With the mess shown above, I'm imagining a glass surface with some grease on it, with hard particles in the grease. I want liquid on there to dissolve the grease and let the particles move, which is what I meant by "wash". I drop one drop onto the sensor then tease it about as lightly as possible with a tiny sable brush. With luck, the rocks find their way onto the fabric (Pecpad) I use to collect the liquid, then use a fresh piece. There always seem to be a couple of sticky particles at least. ROR is good for unsticking rocks.
Standard instructions tend to be to use a blower followed by a ridiculously expensive square of pad with one drop of miracle-working elixir, which you drag across the sensor. No thanks. Sticky particles just smear, and stuck rocks do damage. Oily dots need a dozen such pads.
So once I'm reasonably happy there's nothing aggressive on there, I'll go with the damp pad, but I always find there are smears and still tiny hairs or dust particles.
The Spec Grabber is wonderful for the biggest and the smallest "bits", with no sideways movement. Dab, then wipe the tip on a Eclipse (Or IPA / propanol/alcohol) dampened pad to clean it, then dab again. IPA (Industrial Propyl Alcohol) is cheap once you find somewhere to buy it (Maplins, in the UK).
I noticed spectacles cleaner is a water/alcohol mix, but with undesirable perfumes etc. a tiny dot of the liquid, on the Grabber, can be useful to tease something free. I have used Calotherm liquid, which is anti-static. It was always great for dusty negatives. It did the job, but I don't know what else it has in it, and didn't do a monitored trial.

You do need to SEE what you're doing. I have a couple of (hundred...) lenses to choose from, but 4 dioptre, £1-shop reading glasses over my normal specs, are pretty good. Something like one of these:(clicky)
Image
lets you move a light source about - you need reflections.

I fantasize about having a camera on its back in Live View, connected to a monster monitor, so I can work with tools and really see what I'm doing. But I haven't got that together.
A stereo microscope, is very good though - obviously you need one with sufficient working distance.

I've heard good reports of a liquid which you allow to harden on the glass, and then unpeel. I don't see it removing oily spots too well though. I've also heard of Sony sensors being particularly soft or having a soft coating on them. That sounds like trouble!
Chris R

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Post by ray_parkhurst »

I'm struggling to understand why either magnification or aperture matter when it comes to a dirty sensor. Can someone please explain?

ChrisR
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Post by ChrisR »

Magnification - I'm guessing that Ted's effective aperture takes a nosedive smaller as he goes up.

Basically the darned "sensor" dust is in focus better at smaller EA's. Bearing in mind, that is, there's always a few (like 2-4) mm of glass against the sensor for the dust to settle on. It's not right against the sensor - if it were, you're right, aperture wouldn't matter.
Chris R

tevans9129
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Re: Perhaps this is not the hobby for me.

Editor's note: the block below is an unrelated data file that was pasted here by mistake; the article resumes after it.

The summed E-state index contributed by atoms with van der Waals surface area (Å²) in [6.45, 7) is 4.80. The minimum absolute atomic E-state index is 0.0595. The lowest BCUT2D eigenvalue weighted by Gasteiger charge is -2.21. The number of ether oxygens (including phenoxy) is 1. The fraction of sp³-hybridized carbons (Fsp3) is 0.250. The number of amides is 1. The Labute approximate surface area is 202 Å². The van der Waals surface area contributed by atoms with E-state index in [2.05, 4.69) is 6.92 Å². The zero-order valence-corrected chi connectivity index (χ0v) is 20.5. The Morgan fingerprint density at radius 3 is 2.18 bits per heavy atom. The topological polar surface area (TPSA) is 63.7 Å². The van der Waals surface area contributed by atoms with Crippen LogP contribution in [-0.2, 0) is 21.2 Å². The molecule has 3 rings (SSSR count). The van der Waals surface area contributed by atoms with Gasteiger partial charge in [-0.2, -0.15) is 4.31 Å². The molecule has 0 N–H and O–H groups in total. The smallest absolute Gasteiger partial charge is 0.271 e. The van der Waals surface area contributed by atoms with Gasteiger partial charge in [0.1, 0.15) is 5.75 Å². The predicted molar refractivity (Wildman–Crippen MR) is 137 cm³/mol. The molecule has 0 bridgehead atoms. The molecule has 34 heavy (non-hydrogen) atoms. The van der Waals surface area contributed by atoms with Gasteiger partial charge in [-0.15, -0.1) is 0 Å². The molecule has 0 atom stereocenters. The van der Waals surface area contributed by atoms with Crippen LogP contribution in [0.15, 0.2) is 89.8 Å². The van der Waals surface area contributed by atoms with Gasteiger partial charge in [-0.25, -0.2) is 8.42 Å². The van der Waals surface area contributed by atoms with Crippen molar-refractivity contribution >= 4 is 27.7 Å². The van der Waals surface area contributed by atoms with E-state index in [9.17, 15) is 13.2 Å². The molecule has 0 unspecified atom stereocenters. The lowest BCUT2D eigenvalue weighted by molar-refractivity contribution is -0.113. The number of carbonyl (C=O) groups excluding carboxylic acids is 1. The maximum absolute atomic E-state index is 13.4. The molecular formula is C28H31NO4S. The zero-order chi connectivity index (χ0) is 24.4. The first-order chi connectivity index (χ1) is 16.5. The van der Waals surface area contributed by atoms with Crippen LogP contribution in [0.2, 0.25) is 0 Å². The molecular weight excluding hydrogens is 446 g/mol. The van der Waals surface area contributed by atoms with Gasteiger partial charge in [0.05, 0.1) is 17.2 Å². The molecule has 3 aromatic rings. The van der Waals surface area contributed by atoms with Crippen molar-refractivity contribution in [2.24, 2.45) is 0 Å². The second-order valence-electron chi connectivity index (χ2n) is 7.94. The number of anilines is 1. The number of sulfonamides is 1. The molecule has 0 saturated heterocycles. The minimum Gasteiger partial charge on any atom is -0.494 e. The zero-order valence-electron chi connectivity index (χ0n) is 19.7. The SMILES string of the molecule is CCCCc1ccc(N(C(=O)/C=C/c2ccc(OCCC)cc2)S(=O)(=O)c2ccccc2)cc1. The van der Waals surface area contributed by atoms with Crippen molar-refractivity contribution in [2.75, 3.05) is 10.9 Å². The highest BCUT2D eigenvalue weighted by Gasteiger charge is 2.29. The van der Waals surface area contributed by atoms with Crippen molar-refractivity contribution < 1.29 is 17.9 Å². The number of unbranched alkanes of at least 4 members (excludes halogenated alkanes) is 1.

Post by tevans9129 »

Smokedaddy wrote:
tevans9129 wrote:My images, above 2x magnification, indicated a dirty sensor ...
Can you post one example image?

-JW:
This is before which I have circled when viewed at 100% in PS. Not sure if all will be obvious at the reduced size. Twenty image stacks used.


Image

This is after cleaning with wet swab.

Image

[/url]

The object in the images is used for a different test at the same time. Did not think it would matter in the cleaning since a full sweep is being employed.

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Post by Smokedaddy »

What camera are you using? Do you shoot in RAW format?

tevans9129
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Post by tevans9129 »

Smokedaddy wrote:What camera are you using? Do you shoot in RAW format?
Nikon D800e. Normally, I always use RAW but for these tests in Zerene, I am using JPEG fine. TIFF files are so large that I did not think they were needed for the sensor dust test. My first notice of the dust problem was on a subject that I had shot with RAW and converted to TIFF in LR before stacking in Zerene.

mawyatt
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Post by mawyatt »

tevans9129 wrote:
Smokedaddy wrote:What camera are you using? Do you shoot in RAW format?
Nikon D800e. Normally, I always use RAW but for these tests in Zerene, I am using JPEG fine. TIFF files are so large that I did not think they were needed for the sensor dust test. My first notice of the dust problem was on a subject that I had shot with RAW and converted to TIFF in LR before stacking in Zerene.
I use the D800E as well, great camera IMO. You can create the TIFF files directly in the camera without the hassle of converting from RAW in LR. These in camera created TIFF files apparently have no loss of content vs. those created in LR from the RAW files.

Best,

Mike

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Post by Lou Jost »

I don't know about LR but in Photoshop you can choose the type of compression you want when saving a file as a tiff. If you choose "no compression" or LZW compression, there is no loss of information. LZW compression is lossless but the files are smaller. If you save with jpg compression then there is a loss.

tevans9129
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Post by tevans9129 »

If, one shoots in jpeg/fine, stacks in Zerene and then uploads to PM as jpeg with 300kb file size, is there degradation from shooting in raw, changing to jpeg or tiff to stack in Zerene and then uploading to PM?

IOW, is there any advantage to shooting in raw or tiff when uploading to PM?